Young Blood

Fat-girl problems

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I hate talking about my weight as much as the next girl—unless she’s a Victoria’s Secret Angel, in which case never mind. Actually, I take that back. I don’t know these models personally, so I wouldn’t know if they, too, feel insecure about their bodies. What I do know is that tomboyish, feminist-of-sorts, all-embracing me doesn’t need to hear your “fat” or “skinny” comments. No, thank you. I’d rather you talk about my hair (both wanted and unwanted), height (or the lack of it), flawed skin, crooked teeth—just don’t point out how you think I’ve lost or gained weight. Please.

I wasn’t always as body-conscious as this. I was slim for most of my childhood, and I never noticed when or how I began putting on weight. No one pointed it out either, until the first day of high school, when a boy classmate asked for my number and sent me a picture message of an overweight lady in a swimsuit lying on her side, flab hanging out. It seemed random until he laughed and cited the supposed similarity: “Kamukha mo yung nasa picture. Pareho kayong  mataba.”

I felt angry and embarrassed at having someone else point out what should’ve been obvious to me. Why did I leave it up to this boy to break the news? And it’s not like he was the only one. In the years to follow, I would be known as the fat girl in class. Well, I wasn’t the only one, but I was neither the “sexy” nor the “baby fat” kind. I was just… fat. Or “chubby,” which didn’t really sound or feel any different. It didn’t help that I stopped growing at 5’0” (5’1” if I bargain hard enough) and had awful breakouts. Most of all, it didn’t help that I was surrounded by all those girls who I thought were just as smart, funny, and sweet as I am—only they’re pretty and skinny.

I first tried dieting when I was 14. There were times I’d eat very little or skip meals. The lowest point was probably the brief and inconsistent periods of sticking my finger, or sometimes a toothbrush, down my throat.  I usually did it at home when I was alone or when everybody else had gone to bed. It was only years later that I discovered how dangerous that was. But what was an angst-y, fat girl to do? Not that any of it worked, anyway.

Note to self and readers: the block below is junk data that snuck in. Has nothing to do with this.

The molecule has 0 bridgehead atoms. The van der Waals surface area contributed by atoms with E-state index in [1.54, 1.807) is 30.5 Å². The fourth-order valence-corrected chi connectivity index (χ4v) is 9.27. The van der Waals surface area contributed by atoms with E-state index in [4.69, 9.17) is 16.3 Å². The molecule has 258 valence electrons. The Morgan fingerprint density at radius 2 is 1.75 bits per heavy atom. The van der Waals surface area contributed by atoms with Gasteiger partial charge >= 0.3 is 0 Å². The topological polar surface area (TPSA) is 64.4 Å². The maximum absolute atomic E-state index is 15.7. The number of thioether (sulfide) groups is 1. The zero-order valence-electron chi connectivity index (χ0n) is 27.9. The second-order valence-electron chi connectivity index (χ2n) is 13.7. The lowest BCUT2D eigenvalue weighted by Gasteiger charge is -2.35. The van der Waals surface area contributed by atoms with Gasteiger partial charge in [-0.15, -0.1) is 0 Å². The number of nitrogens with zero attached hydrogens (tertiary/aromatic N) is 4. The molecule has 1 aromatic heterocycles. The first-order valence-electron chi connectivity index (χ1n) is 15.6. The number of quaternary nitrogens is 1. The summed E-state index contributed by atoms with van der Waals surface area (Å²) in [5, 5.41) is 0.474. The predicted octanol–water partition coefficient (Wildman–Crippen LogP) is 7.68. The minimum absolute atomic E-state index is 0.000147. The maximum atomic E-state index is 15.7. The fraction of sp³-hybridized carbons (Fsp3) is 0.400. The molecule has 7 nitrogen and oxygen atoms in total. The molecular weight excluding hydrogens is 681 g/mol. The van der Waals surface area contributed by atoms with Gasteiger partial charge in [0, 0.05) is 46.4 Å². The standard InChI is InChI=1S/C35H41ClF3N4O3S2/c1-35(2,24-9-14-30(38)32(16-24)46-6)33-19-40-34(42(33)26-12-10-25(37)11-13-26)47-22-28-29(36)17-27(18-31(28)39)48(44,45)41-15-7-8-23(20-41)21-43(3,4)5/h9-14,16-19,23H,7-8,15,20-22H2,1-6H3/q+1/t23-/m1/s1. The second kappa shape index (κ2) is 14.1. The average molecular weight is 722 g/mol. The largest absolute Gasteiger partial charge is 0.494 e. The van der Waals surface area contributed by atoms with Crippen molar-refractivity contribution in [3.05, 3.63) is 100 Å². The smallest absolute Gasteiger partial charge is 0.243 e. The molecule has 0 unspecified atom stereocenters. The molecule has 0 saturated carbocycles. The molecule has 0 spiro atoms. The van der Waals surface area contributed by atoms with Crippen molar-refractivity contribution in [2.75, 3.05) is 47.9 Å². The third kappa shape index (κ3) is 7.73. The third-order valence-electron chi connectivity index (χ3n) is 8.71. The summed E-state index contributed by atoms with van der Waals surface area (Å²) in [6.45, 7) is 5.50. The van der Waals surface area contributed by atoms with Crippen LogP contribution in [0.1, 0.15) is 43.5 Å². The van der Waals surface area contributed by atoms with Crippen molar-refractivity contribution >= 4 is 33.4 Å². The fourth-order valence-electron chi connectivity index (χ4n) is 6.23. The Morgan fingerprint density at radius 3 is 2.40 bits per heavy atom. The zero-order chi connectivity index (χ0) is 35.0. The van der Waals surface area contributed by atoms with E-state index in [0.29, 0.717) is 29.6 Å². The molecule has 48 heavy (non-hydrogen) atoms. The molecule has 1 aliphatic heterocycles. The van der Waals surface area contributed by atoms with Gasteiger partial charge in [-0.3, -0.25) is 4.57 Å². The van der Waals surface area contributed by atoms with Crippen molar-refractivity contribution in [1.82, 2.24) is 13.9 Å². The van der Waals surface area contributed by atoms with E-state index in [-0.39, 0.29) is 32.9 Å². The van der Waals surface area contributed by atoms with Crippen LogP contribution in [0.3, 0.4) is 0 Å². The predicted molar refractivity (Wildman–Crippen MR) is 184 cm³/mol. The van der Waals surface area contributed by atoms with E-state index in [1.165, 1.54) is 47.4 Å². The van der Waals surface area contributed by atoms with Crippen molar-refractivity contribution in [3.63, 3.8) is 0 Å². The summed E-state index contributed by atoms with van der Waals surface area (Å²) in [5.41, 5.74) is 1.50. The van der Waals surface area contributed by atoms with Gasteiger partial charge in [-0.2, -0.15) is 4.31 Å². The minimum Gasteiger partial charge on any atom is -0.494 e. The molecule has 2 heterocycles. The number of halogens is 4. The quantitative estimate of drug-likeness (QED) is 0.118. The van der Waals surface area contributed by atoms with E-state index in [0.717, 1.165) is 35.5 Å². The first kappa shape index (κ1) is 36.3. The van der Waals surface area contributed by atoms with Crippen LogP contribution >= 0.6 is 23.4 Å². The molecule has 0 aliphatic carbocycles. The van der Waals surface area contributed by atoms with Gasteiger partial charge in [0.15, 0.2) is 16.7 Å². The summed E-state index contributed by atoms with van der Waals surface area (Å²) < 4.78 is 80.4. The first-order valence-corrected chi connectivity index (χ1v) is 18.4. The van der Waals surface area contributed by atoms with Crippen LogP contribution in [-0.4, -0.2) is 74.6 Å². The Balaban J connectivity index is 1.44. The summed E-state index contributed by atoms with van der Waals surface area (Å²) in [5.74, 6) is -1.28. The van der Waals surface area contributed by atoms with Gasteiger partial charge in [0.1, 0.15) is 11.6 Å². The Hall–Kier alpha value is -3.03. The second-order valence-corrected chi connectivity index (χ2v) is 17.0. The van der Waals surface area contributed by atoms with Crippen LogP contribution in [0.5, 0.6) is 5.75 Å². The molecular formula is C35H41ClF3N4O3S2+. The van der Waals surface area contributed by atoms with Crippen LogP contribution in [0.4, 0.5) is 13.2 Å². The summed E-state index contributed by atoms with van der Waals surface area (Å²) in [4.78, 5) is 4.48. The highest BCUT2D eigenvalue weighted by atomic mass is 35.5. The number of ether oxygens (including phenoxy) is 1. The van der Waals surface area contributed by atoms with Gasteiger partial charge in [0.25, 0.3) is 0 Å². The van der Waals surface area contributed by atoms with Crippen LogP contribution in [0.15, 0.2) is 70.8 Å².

You know how they say it’s shallow to equate self-worth with attractiveness to the opposite/same sex? I knew that, but it didn’t stop me from feeling bad whenever a crush turned out to like someone else, someone—surprise!—tall, pretty, and skinny. Short, acne-faced, fat girls like me seemed only good for friendship; I had been a “friendzoned abanger” long before the terms were coined.

College was kinder, except when it’s not. I remember a boyfriend pointing out how my waist wasn’t at all curvy. Once, he pinched some of my belly fat and told me, “We have to get rid of this.”  We. Like it was he who decided when and how my body should change.  Rid. Like having a flat tummy was vital to our relationship.

I learned about Eve Ensler’s V-Day campaign during my sophomore year. I then took active part in events that raised awareness on gender equality, violence against women and girls, and body-image issues, among others. I was determined to help women in my circle and around the world fight any and all forms of devaluation. I was on fire. I wasn’t going to allow anyone to feel bad about their being women. Well, almost. While I was busy championing the cause for others, there I was still secretly hating (and punishing) my body.

It’s been nine years since I realized—or was made to realize—I’m fat. I’ve tried countless weight-loss methods and the numbers on my scale have been fluctuating since. I’ve never fallen short or over my normal body-mass index, but “normal” just doesn’t feel right or enough. I can tell how my friends sometimes get annoyed with how much I complain. Some probably think I’m only tweeting my #fatgirlproblems to solicit attention or compliments, but that can’t be any farther from the truth. I genuinely feel fat. I honestly wish it weren’t so, but it’s something I can’t help, something I see when I look at myself in the mirror. I feel awful knowing that by complaining publicly and online, I may be responsible for somebody else’s low body image. For that, I am truly, deeply sorry. I would never want anyone to feel they’re less beautiful than they really are.

I’m not going to lie: Even in my moment of self-awareness, I still mind being called fat. I hate it and I hate myself more for being affected every time. But, more than anything, I hope we try to be kinder to each other even when it comes to superficial things such as looks. What may be mindless teasing can cause scars uglier and more permanent than acne and stretch marks combined. I hope womankind understands and forgives me for the times I’d hate my body. I can’t boost my self-esteem overnight, but I can always work on it.

Finally, I hope that whoever’s reading this acknowledges how beautiful s/he is from time to time, if not always. Send out that kind of energy to the world and fat girls like me just might catch on. This I pray in Victoria’s Secret Angels’ name. Amen.

Mariekhan S. Edding, 22, is a communication arts junior at Miriam College.

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